Being an Industrial Real Estate Broker – What We LearnPosted
Michael Hill Properties is an Industrial Real Estate Broker, however there are five separate disciplines in the field of commercial real estate brokerage: office, retail, industrial, land and investments. Each has its peculiarities and good practicing real estate brokers can be very successful in each. However, to me, the field of industrial real estate brokerage is more “technical” of the five and my 40+ years in this business is a testament this.
In marketing distribution warehouse properties, one learns early on about “ESFR sprinklers”, the difference between “tilt walls” and “curtain walls” and how the fire marshal can shut the tenant down if the commodities being stored are not done according to the published guidelines; and along with this, the importance of an existing “Certificate of Occupancy”, when considering a previously occupied space/building to buy or lease.
In marketing food distribution warehouse properties, one learns the difference between “Ammonia” and “Freon” refrigeration systems and why one would build NEW using one over the other. Another simple but important point of knowledge is learning why there is a painted area one foot wide around the perimeter of the warehouse interior, and what kind of traps work best for mice. One also learns about “dock seals”, what kind of sprinklers work in a freezer, the difference between a freezer for ice cream and one for meat products, and why a refrigerated dock area for product staging is important.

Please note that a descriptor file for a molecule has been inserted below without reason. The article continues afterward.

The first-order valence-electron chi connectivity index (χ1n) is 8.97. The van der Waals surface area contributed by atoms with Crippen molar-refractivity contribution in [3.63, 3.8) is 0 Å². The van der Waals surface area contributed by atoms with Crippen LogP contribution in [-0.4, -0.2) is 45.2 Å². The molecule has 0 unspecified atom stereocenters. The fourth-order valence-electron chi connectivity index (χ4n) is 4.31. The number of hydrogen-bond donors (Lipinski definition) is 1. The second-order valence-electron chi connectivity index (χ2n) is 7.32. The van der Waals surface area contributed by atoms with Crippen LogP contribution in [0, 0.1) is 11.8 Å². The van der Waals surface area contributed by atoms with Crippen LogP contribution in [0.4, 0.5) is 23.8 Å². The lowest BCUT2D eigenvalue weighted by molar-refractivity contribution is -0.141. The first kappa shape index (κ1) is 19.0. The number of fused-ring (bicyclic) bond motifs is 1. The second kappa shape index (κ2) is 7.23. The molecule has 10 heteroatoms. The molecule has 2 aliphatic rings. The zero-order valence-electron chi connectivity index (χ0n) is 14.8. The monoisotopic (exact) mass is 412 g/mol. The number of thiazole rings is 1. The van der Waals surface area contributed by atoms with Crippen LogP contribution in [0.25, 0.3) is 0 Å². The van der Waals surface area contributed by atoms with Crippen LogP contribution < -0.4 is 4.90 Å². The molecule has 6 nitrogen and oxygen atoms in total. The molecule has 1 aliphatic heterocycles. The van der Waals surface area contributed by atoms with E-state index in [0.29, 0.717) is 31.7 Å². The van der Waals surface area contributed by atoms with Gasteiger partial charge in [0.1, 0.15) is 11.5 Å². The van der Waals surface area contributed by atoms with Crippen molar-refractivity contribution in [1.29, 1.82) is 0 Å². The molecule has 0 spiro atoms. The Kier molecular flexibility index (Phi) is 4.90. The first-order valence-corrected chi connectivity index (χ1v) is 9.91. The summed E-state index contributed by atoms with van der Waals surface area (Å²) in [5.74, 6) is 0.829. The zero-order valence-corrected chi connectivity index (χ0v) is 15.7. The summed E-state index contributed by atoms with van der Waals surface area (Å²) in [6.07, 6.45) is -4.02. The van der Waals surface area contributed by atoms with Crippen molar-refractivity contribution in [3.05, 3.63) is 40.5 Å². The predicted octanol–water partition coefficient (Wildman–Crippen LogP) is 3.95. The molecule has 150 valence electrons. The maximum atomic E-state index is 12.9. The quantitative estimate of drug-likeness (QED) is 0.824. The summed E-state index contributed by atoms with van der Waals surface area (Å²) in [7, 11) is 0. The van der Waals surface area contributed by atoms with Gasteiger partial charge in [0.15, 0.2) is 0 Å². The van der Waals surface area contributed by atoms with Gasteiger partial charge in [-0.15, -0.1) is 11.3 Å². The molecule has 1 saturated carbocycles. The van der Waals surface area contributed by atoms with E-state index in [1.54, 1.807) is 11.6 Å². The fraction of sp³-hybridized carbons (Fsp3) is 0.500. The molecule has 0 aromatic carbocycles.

In marketing crane served buildings, newcomers learn about economical spans for heavy cranes (50 ton+) and travel speeds for cranes of varying capacities. And, they will need to understand the importance of core testing of slabs for bearing capability of extremely heavy loads, and the difference between the two electrical service measurements of: Volts/Phase/Amps as compared to KVA. An important piece of information when considering sites is the width of a property. It is generally a critical factor when bringing long flat-bed trucks into “side loading doors” and being able to drive under the cranes.
In marketing ship channel properties, Industrial real estate brokers will learn that buying land which is actually under water is not necessarily a bad thing and that “Deep Water” implies the need to bring in ships in addition to barges. When considering a barge dock, particularly for large equipment transportation, a low bridge or anything overhanging the waterway may be a huge factor because it potentially restricts free movement of the barges. Another important fact is that the “Fleeting” area is a very desirable part of a barge dock operation in that floating “Spud Barges” attached to “Spud Pilings” can be critical in keeping barges safe during hurricanes as well as a place to tie out barges during the regular operation of the dock.
Bottom line: We never cease to learn! Industrial real estate brokers are in a “technical” business and those new folks training to be good at this discipline, when success happens, will know these things! Stay tuned!
Michael Hill Properties offers more than 40 years of experience in brokering commercial industrial properties, such as distribution warehousing and manufacturing, for sale and lease in the Greater Houston Area as well as outside of Houston. For more information on Michael Hill Properties, visit mhprop.com or call (713) 960-6060.